Minister denies being 'all about the money'

Back in the early 2000s, Coleman said officials were more concerned with loan sharks and theft from casino parking lots than they were with large-scale money laundering. The RCMP's anti-illegal gaming unit, called IIGET, was created in 2004 to target illegal casinos and shady poker games.

In a controversial decision, Coleman disbanded IIGET in 2009 despite growing concerns about large amounts of suspicious cash at casinos.

He said Wednesday he decided against taking over funding of the $1-million team from the B.C. Lottery Corporation (BCLC) because it "wasn't that successful" and other squadrons of law enforcement would bridge the gap.

He rejected previous accusations from former top-level investigators who said he was prioritizing revenue over organized crime.

Fred Pinnock, the former commander with IIGET, testified in November that he tried to meet with Coleman earlier in 2009 about "out-of-control" organized criminal activity, but was denied.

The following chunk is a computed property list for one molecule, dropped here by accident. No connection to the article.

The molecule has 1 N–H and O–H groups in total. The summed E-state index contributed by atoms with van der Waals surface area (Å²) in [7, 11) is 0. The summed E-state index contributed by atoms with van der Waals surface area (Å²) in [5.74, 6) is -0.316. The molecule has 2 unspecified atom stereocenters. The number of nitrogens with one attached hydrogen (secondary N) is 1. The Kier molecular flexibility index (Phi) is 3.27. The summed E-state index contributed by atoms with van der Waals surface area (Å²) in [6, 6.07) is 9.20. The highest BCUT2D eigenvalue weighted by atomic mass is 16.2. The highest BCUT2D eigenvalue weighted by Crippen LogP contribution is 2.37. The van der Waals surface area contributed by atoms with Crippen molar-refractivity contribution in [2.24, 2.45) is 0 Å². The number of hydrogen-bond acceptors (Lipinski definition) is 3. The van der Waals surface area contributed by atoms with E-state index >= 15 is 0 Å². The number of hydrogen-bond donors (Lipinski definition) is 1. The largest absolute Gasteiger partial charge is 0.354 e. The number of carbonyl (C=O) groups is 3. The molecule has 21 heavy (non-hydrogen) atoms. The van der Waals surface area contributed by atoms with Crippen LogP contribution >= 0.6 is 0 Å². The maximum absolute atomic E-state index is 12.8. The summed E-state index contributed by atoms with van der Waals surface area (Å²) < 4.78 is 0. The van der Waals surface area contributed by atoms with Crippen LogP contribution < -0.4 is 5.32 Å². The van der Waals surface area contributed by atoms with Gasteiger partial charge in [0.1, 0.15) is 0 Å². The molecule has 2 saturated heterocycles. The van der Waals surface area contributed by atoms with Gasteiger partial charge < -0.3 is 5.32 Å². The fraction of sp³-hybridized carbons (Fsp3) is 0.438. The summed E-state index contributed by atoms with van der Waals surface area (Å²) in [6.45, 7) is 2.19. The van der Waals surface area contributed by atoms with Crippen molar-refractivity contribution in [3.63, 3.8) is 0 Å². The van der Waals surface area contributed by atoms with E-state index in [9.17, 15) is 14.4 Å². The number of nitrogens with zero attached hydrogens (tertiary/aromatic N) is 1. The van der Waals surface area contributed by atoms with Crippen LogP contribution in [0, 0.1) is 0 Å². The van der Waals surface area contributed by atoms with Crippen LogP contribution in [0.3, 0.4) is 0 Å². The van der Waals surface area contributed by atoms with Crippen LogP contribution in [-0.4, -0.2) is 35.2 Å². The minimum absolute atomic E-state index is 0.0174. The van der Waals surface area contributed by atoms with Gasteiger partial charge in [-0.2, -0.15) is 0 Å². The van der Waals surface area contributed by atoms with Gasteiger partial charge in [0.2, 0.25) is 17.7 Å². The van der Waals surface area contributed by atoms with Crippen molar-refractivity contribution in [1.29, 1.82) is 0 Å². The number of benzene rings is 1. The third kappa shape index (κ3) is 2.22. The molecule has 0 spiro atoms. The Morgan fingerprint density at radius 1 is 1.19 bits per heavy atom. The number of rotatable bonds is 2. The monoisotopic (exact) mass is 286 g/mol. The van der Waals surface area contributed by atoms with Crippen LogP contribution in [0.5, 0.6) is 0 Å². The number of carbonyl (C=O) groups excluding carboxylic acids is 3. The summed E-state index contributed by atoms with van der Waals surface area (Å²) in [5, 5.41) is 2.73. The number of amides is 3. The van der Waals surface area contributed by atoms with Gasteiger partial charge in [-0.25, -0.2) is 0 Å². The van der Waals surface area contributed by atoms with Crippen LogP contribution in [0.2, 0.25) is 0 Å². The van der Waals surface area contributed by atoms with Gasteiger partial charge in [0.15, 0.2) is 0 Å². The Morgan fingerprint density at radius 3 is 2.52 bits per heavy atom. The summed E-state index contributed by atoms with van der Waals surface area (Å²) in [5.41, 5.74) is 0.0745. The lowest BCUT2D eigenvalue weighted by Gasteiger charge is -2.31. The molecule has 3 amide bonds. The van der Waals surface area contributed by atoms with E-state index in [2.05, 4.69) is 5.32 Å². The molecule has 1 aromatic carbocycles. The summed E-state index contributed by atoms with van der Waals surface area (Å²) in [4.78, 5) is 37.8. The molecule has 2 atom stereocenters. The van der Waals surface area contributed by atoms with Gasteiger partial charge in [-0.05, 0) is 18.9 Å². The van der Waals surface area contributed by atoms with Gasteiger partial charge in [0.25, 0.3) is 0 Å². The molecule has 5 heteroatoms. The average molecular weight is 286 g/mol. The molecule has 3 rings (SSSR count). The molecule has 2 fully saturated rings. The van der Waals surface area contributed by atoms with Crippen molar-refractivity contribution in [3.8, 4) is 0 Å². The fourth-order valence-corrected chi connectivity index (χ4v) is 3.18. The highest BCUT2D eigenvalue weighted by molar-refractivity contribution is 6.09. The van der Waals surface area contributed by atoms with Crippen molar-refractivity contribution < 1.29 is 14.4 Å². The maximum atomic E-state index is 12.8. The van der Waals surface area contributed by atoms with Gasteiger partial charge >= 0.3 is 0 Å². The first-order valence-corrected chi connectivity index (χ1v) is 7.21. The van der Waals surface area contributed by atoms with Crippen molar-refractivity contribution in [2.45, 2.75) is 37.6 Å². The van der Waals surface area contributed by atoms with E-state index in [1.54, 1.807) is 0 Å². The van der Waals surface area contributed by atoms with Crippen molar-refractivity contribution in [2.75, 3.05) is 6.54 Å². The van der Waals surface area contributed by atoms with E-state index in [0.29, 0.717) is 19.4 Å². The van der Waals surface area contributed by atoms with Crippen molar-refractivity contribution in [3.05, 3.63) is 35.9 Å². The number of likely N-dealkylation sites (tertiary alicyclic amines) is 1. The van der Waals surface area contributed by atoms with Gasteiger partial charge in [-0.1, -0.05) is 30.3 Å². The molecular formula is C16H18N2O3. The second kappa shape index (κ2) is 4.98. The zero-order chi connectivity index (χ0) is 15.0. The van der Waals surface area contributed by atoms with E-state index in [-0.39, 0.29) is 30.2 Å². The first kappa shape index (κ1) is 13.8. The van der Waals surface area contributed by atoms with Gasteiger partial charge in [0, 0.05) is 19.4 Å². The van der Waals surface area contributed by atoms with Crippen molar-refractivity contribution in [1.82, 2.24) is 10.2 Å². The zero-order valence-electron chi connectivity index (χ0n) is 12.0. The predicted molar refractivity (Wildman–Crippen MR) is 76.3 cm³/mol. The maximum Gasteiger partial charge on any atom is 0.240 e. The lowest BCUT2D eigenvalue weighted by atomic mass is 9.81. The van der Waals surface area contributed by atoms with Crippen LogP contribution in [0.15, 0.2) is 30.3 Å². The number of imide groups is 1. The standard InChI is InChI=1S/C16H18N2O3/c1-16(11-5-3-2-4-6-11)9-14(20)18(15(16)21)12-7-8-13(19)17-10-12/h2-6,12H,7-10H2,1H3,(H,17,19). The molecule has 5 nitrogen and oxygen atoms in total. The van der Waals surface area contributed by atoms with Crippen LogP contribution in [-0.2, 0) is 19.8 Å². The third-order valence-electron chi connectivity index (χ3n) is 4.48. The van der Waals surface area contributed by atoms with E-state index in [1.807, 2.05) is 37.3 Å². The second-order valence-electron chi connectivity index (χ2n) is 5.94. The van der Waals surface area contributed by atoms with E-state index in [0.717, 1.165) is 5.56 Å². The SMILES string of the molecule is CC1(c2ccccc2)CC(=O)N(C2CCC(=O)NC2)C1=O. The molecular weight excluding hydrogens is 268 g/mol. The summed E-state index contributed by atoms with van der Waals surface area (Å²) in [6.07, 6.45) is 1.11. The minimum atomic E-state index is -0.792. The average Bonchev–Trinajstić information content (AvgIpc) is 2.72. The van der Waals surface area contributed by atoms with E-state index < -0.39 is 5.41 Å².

Former minister Rich Coleman pictured in June 2020. Coleman retired from politics later that year. (CBC)

Pinnock claimed then-solicitor general Kash Heed later told him Coleman was deliberately looking the other way.

"[Heed] said to me, in effect, 'That is what's going on, Fred, but I can't say that publicly. You know it's all about the money,'" Pinnock recalled during his testimony.

"He did refer to Mr. Coleman as being largely responsible for this, as well as senior Mounties who were complicit."

Coleman said Wednesday he declined the meeting with Pinnock because he believed a sit-down would be stepping outside his "bounds" as minister, since there was a consultative board in place to help rule on IIGET's fate.

Coleman denied ever colluding with senior RCMP.

"Just didn't happen," the former minister said. "I had a very professional working relationship with the senior management at the RCMP … there's no way that I would've manipulated them in any way whatsoever."

Politicians can't direct investigators: Coleman

Coleman did concede money laundering was on his radar in his later years in cabinet, but left it in the hands of the BCLC and its regulator. He said it wasn't his place as an elected politician to tell those officials what to investigate or how to do it.